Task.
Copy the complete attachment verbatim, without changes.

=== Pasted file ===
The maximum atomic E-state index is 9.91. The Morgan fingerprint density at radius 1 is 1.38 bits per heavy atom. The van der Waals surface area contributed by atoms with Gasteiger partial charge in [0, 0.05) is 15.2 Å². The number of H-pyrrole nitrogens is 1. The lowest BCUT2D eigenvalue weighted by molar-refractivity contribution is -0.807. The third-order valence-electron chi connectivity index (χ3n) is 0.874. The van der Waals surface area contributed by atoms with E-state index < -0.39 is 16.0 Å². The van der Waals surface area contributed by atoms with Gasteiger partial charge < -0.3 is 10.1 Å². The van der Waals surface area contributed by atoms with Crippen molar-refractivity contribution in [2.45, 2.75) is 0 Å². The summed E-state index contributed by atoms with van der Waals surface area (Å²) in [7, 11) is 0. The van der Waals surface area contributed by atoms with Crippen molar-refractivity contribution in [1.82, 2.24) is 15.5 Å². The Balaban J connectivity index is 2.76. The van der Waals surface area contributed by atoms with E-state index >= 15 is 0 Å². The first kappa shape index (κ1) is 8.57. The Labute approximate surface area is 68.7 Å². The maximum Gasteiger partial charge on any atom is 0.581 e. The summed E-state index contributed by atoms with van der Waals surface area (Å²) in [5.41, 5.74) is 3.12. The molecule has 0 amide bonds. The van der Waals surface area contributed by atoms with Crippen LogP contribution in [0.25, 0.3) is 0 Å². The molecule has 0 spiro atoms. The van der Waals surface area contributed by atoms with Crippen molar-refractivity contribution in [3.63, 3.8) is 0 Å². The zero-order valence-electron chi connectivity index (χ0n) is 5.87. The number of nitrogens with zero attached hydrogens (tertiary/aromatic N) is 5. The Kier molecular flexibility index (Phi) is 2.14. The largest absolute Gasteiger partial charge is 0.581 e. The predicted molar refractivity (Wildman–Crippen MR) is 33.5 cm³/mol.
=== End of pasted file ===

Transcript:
The maximum atomic E-state index is 9.91. The Morgan fingerprint density at radius 1 is 1.38 bits per heavy atom. The van der Waals surface area contributed by atoms with Gasteiger partial charge in [0, 0.05) is 15.2 Å². The number of H-pyrrole nitrogens is 1. The lowest BCUT2D eigenvalue weighted by molar-refractivity contribution is -0.807. The third-order valence-electron chi connectivity index (χ3n) is 0.874. The van der Waals surface area contributed by atoms with E-state index < -0.39 is 16.0 Å². The van der Waals surface area contributed by atoms with Gasteiger partial charge < -0.3 is 10.1 Å². The van der Waals surface area contributed by atoms with Crippen molar-refractivity contribution in [2.45, 2.75) is 0 Å². The summed E-state index contributed by atoms with van der Waals surface area (Å²) in [7, 11) is 0. The van der Waals surface area contributed by atoms with Crippen molar-refractivity contribution in [1.82, 2.24) is 15.5 Å². The Balaban J connectivity index is 2.76. The van der Waals surface area contributed by atoms with E-state index >= 15 is 0 Å². The first kappa shape index (κ1) is 8.57. The Labute approximate surface area is 68.7 Å². The maximum Gasteiger partial charge on any atom is 0.581 e. The summed E-state index contributed by atoms with van der Waals surface area (Å²) in [5.41, 5.74) is 3.12. The molecule has 0 amide bonds. The van der Waals surface area contributed by atoms with Crippen LogP contribution in [0.25, 0.3) is 0 Å². The molecule has 0 spiro atoms. The van der Waals surface area contributed by atoms with Crippen molar-refractivity contribution in [3.63, 3.8) is 0 Å². The zero-order valence-electron chi connectivity index (χ0n) is 5.87. The number of nitrogens with zero attached hydrogens (tertiary/aromatic N) is 5. The Kier molecular flexibility index (Phi) is 2.14. The largest absolute Gasteiger partial charge is 0.581 e. The predicted molar refractivity (Wildman–Crippen MR) is 33.5 cm³/mol.